Personally, I adored The Life and Times of the Thunderbolt Kid (though I could be biased, given my affinity for all things 50s and 60s), and was fascinated and highly entertained by At Home: A Short History of Private Life.  Both had me laughing out loud through their entirety, in spite of the fact that the latter is nothing but a long, glorified history of how houses came to be as we know them today.  Sounds dull.  Isn't.

I gave it three stars.  If Goodreads did half stars, it would have gotten three and a half.

2. How to Be Good, by Nick Hornby

How to Be Good tells the story of a not-so-good wife who suddenly finds her husband has undergone a spiritual conversion and must now "be good."  At first, I thought I would enjoy this book a lot.  As tends to be the case with me and the books I choose to read, it seemed to have often-creepy correlations with my own life.  But, as it spiraled further into the frustrating-though-understandable territory of should-I-stay-or-should-I-go, I kindof... stopped caring.  None of the characters were very likable.  Most were astoundingly stupid.  I know that's a modern fiction trope, but I usually don't care much for it.

While I entirely related to the main character's crisis and indecision and waffling, there was something missing that allowed me to stop caring what happened to any of them.  Possibly I just disliked the fact that she stayed in her unhappy marriage because of guilt and for lack of any better option.  And the general stupidity of most of the characters.

I gave it three stars, due to the fact that I liked the fist portion a lot more than the end.

3. Like Water for Chocolate: A Novel in Monthly Installments, with Recipes, Romances, and Home Remedies, by Laura Esquivel

This tells the story of several sisters and their triumphs and failures in love and food.  The central story is a entirely frustrating love triangle (which turns in to a love square? love rectangle? love parallelogram?)

And?  It's magical realism.

God, I really hate magical realism.  I'm sorry, but I generally find it completely distracting.  A perfectly good story is being told, completely with delicious-sounding recipes, and then suddenly BAM! a character is so consumed by unexpressed desire that she sets the shower on fire, and runs out naked, only to have a soldier (who ran off in the middle of a skirmish because he could sense this red-hot desire), scoop her up on horseback and carry her off into the sunset while making love mid-gallop.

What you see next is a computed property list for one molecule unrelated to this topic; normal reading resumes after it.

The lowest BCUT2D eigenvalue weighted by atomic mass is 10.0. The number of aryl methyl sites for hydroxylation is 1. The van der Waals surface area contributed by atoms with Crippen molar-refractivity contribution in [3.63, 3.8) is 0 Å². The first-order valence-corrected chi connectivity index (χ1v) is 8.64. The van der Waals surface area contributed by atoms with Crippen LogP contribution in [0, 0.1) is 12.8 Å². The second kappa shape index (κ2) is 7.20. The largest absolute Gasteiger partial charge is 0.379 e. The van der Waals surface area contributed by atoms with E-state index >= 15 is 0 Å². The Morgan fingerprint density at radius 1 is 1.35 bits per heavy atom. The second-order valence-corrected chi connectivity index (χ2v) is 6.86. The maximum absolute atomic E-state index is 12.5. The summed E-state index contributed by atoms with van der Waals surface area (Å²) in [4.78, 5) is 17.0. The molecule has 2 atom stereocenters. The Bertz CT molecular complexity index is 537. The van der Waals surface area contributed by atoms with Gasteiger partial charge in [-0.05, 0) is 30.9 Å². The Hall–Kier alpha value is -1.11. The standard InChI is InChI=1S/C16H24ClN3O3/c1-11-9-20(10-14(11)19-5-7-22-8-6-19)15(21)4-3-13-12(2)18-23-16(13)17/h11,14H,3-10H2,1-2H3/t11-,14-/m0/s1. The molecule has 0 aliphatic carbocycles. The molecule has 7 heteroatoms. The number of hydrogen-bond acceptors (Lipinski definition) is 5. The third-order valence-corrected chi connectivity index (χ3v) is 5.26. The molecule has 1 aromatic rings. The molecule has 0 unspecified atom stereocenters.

What? What?  No.

To be fair, I don't mind a bit of magical realism.  I don't mind when a character's grief while preparing a meal cause everyone who eats it to cry.  That I can handle.  But I really couldn't handle most of the magical elements of this book, particularly the end.  I don't want to spoil anything, but I have three words: death by orgasm.

Again.  What?

 Obviously, it all went way beyond my suspension of disbelief capabilities.

Which is sad, because I really enjoyed other aspects of it.  I loved how the recipes were incorporated into the story.  I loved the monthly installment aspect.  I hated who Tita chose to be with, in the end. As in, so mad I almost threw the book down.

To continue the trend, I gave this book three stars as well.

Tuesday, August 4, 2015

On This Date in History: a Digression

First of all, there are a few reasons why I'm behind in blogging.

1.  Work.
2.  More work.
3.  Not nearly enough sleep, due to continued and still-inexplicable sleeping issues (and to things loudly crashing to the ground at 1:30 in the morning).
4.  A renewed obsession with reading.
5.  Making sure that in spite of it all, I still have some fun.

Who wears short shorts? Bellars does.
(Photo credit: Insomniac Studios)
Things I will be blogging about, eventually:

1.  July's reading list and reviews.
2.  Why I both love and hate wedding shows.
3.  Alexis' and my new and ongoing quest for the perfect nacho location.
4.  This epic photo shoot:

For now, though, I'm going to talk about something more personal and relevant to today's date (and, in a way, to the above photo).  

It's August 4th, which means that eight years ago, I got married.  

Seeing as this is officially my first year not being married on my anniversary, it obviously worked out great.  (And yes, I'm sometimes sarcastic and bitter about it.  It's one of my ways of dealing with the experience.)